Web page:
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Evolving regulations, partnerships on selfie biometrics for remote onboarding build momentum

Synthetic ID fraud down, but not for long
Evolving regulations, partnerships on selfie biometrics for remote onboarding build momentum

New market research shows the competition around biometric remote onboarding hitting full stride to support the transition to remote processes for an enormous range of activities and transactions. Businesses are taking note, with The Moving Hub standing up a new capability, Signicat partnering up to address European financials’ needs, and a Canadian retailer partnering with Neo Financial.

Biometric onboarding market heating up: Acuity

With the market heating up, Acuity Market Intelligence has published a ‘constellation report’ on the market landscape for face biometrics verification and liveness checks for remote digital onboarding.

The biometric onboarding market has become crowded, with vendors focused on digital onboarding solutions, identity verification platforms, biometric core technologies, and biometric identity platforms, as well as the “big three” biometric identity companies; Idemia, NEC and Thales. The report covers two dozen biometric technology providers, and evaluates them based on innovation and market position.

A new Aite Group report sponsored by TransUnion has found that synthetic identity fraud has actually receded somewhat during the pandemic, but as the global economy bounces back, so will synthetic ID fraud, reaching $2.42 billion in 2023.

The latest data available, from Q3 2020, shows synthetic fraud in the auto, credit card, retail credit card and personal loans markets was $855 million, down from a high of $1.05 billion in the third quarter of 2018.

“The dip in synthetic fraud during the pandemic was a continuation of our 2019 findings that showed synthetic fraud was slowing amid the emergence of solutions that connect personal and digital identities,” comments Shai Cohen, senior vice president of Global Fraud Solutions at TransUnion. “We believe this slowdown was compounded by fraudsters who went elsewhere and could be lying in wait to take advantage of pandemic loan forbearance programs that may not have come due yet. Once synthetic fraud reemerges, which we think it will, companies must be ready.”

TransUnion has also rebranded its flagship identity proofing, risk-based authentication and fraud analytics solution from IDVision with iovation to TransUnion TruValidate. The company also launched its GLBA Synthetic Fraud Model to ensure unwarranted friction is not added to the authentication process.

New AML regulation coming

The latest AML rules do not represent a radical departure from past versions, but may require adjusted AML and KYC programs for financial institutions.

The sixth anti-money laundering directive (6AMLD) took effect in the EU on December 3, 2020, and financial institutions are obliged to implement it by June 3, 2021, according to a bobsguide editorial.

The new rules identify 22 new offences and extend criminal liability to different actors, like company representatives. They also raise the minimum prison terms from a year to four years, and increase financial penalties.

The way to deal with these new measures is by implementing solutions with machine-readable zone (MRZ) scanning and optical character recognition (OCR) for document data capturing, as well as face biometrics and liveness, write Melissa Global Intelligence Managing Director Barley Laing.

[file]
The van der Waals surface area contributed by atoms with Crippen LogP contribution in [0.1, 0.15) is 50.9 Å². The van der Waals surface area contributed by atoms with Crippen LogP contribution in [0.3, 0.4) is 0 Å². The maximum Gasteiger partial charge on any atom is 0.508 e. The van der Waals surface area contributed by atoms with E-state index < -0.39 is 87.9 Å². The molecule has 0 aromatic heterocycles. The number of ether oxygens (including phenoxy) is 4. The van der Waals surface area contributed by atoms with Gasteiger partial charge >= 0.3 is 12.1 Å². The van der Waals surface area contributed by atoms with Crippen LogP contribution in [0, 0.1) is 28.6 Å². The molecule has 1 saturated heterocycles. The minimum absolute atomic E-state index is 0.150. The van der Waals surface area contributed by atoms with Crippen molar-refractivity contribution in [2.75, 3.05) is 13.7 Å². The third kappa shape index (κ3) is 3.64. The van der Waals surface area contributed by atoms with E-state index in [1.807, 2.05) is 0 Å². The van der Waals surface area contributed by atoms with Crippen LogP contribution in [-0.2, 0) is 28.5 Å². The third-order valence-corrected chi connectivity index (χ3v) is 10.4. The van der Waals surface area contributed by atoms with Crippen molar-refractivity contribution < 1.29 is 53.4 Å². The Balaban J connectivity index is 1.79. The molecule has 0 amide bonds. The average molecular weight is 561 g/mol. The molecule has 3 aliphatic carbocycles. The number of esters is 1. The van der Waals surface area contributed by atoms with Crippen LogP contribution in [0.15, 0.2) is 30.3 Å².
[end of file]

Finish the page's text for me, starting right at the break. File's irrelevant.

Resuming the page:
Real estate and conveyancing market revs

Movinghub has launched selfie biometric checks of facial images from ID documents to enhance its AML safeguards for mortgage brokers.

The service is backed by ISO/IEC 27001 data security standard compliance, is white-labelled and charged based on monthly usage.

The UK’s HM Land Registry (HMLR), meanwhile, is proposing a draft set of requirements to mandate digital identity checks in conveyancing transactions, The Law Society has announced. More robust ID checks could give conveyancers ‘safe harbour’ in the event of fraud by a client, if the standard for identity checking has been met.

Selfie onboarding availability grows

Signicat has formed a partnership with Mambu, which provides a cloud banking services platform, to integrate the identity verification methods available from Signicat’s identity platform with Mambu through an API call.

The partnership gives financial service providers across Europe biometric technologies for digital customer onboarding and legally-binding electronic signatures.

The deal follows a recent $110 million funding round for Mambu.

Our research into consumer attitudes towards onboarding show that financial service providers are struggling to keep up with consumers’ digital demands—and it is costing them customers,” says Signicat CEO Asger Hattel. “Partnering with Mambu, a fast-growing and strategic partner set to become one of the world’s largest marketplace players, means we can help more providers unlock the benefits of digital identity.”

In North America, Canadian retailer Hudson’s Bay has partnered with Neo Financial to enable its Mastercard customers to open new accounts through their smartphones within minutes with facial recognition, through the Neo Financial app.

The remote onboarding capability is part of Hudson’s Bay’s digital-first strategy, and goes along with enhanced services and tap-and-go payments, which is due to launch later this year.

Neo Financial was founded by co-founders of online restaurant delivery company SkipTheDishes, and the company’s credit card is issued by ATB Financial.

This post was updated at 9:02am Eastern on February 10, 2021 to correct the former name of TransUnion TruValidate.

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